Net Metering

Program Net Metering
Category Regulatory Policy
Implementing sector State
Last Update
State Rhode Island
Administrator Office of Energy Resources
Technologies Solar Thermal Electric, Solar Photovoltaics
Sectors Residential

NOTE: In January 2018, National Grid filed approval of its revised net metering tariff to include the changed adopted by RI legislation to expand community solar (remote net metering) to include educational institutions, hospitals, and non-profit corporations. It also removes the 30 MW cap on maximum aggregage amount of remote net metering for public entity facilities, multi-municipal collaboratives, educational institutions, federal government, hospitals or nonprofits.  

Rhode Island allows net metering for systems up to ten megawatts (MW) in capacity that are designed to generate up to 100% of the electricity that a home or other facility uses. The net metered systems size must be sized to produce no more than an average of previous or forecasted three years of annual consumption of the energy at the account. Systems that generate electricity using solar energy, wind energy, ocean-thermal energy, geothermal energy, small hydropower, biogas from anaerobic digestion, or fuel cells using any of these energy sources are eligible. All customers of electric distribution companies including public entities of the state are eligible. The aggregate amount of net-metered systems in Block Island Power Company is capped at 10% of the peak load and in Pascoag Utility District is capped at 3% of the peak load, as determined by the Public Utilities Commission. In 2014, the aggregate cap for net metering for National Grid was eliminated. Net metered systems may be owned by the customer or be financed by a third party through a lease or power/credit purchase agreements. A third party engaged in financing net metered system is not considered a public utility.  

Net Excess Generation:

The rate credited for kilowatt-hours (kWh) generated that do not exceed the customer's kWh consumption for that billing period is equal to the utility's retail rate (minus a very small conservation charge per kWh). Any excess kWh generation that exceeds 100% but limited up to 125% of the net-metering customers usage during the billing period will be paid excess renewable net-metering credits which is equal to the utilities avoided cost rate, which is calculated as electric distribution company's standard offer service KWh charge for the rate class and Time of Use billing period, if applicable. The excess credit may be carried forward to the next bill or purchased by the utility (at its discretion). To facilitate the administration of billing, utilities may estimate a net-metered customer's generation and consumption over a 12-month period. Otherwise, the rates (including customer charges and demand charges) that apply to a net-metered customer must be the same rates that would apply if the same customer were not net metering. Utilities may not impose any other charges on the net-metered customers. Net-metered customers are exempt from backup or standby rates commensurate with the size of the net-metered system. Utilities may recover through rates any revenue shortfall caused by this exemption.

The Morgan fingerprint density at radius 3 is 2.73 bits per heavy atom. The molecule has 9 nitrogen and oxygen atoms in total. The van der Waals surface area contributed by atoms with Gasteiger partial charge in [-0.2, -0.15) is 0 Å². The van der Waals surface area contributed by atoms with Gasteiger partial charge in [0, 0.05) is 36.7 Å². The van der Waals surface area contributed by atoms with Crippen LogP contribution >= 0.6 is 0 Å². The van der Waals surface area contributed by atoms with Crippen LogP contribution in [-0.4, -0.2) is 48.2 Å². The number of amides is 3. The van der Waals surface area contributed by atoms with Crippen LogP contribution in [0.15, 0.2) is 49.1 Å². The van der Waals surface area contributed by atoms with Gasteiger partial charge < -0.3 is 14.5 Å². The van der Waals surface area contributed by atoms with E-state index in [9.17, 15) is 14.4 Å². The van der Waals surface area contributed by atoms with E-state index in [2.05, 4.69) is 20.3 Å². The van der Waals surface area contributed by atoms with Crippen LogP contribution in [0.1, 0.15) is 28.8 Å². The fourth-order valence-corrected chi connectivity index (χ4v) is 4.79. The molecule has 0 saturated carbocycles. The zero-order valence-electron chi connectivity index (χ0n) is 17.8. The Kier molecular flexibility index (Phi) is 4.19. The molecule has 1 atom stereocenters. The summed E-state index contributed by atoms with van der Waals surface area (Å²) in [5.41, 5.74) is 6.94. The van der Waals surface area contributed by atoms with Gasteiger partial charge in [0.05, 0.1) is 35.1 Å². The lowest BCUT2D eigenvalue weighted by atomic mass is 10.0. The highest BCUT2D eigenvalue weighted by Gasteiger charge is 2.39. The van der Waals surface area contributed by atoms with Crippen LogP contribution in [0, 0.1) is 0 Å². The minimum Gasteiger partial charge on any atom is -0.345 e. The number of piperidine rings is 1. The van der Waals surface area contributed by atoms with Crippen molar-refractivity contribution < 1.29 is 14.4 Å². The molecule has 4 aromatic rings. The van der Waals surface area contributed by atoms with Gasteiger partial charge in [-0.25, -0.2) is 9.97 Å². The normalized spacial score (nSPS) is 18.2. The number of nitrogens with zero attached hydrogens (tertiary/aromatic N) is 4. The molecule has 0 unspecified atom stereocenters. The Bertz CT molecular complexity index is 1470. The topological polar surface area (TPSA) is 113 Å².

Meter Aggregation:

A system generally must be owned by the customer of record and sited on the customer's premises (in the same geographic location). However, facilities (1) owned by public entity* or multi-municipal collaborative or (2) owned and operated by a developer on behalf of the public entity or multi-municipal collaborative through “public entity net metering financing arrangement”** are eligible for meter aggregation.  Remote public entity and multi municipality collaborative that apply for remote net metering after December 31, 2018 will cease to receive distribution kWh credit beginning January 1, 2050. Meter aggregation is generally allowed, and special provisions exist to accommodate meter aggregation for farm-based systems that serve facilities in close proximity to each other.

Community Remote Net Metering:

H.B. 8354 enacted on June 2016 authorizes community net metering in the state.

Rate Design and Cost Allocation study

S.B. 81, enacted in June 2015, requires the Public Utilities Commission (PUC) to consider rate design and distribution cost allocation among rate classes taking into account the effects of net metering and increasing distributed energy resources. The PUC, in effect, established Docket 4545 and required the electric utilities are required to file revenue-neutral allocated cost of service study of all rate classes and propose new rates for all customers in each rate class. On January 2016, the PUC approved National Grid’s request to withdraw their proposed rate change filing determining that no rate revision was required at this time. The PUC however, determined that it was important to continue to review the issues raised in the proceeding, including rate design, net metering, and effects of distributed generation on the grid. The proceeding can be accessed at Docket 4600.  

*A  "public entity" is defined as the municipalities, wastewater treatment facilities, public transit agencies or any water distributing plant or system.

**A "public entity net metering financing arrangement" is defined as an arrangement between a public entity or multi-municipal collaborative and a private entity to facilitate the financing and operation of a net-metered system. Such systems are owned and operated by the private entity and must be located on property owned or controlled by the public entity or one of the municipalities.

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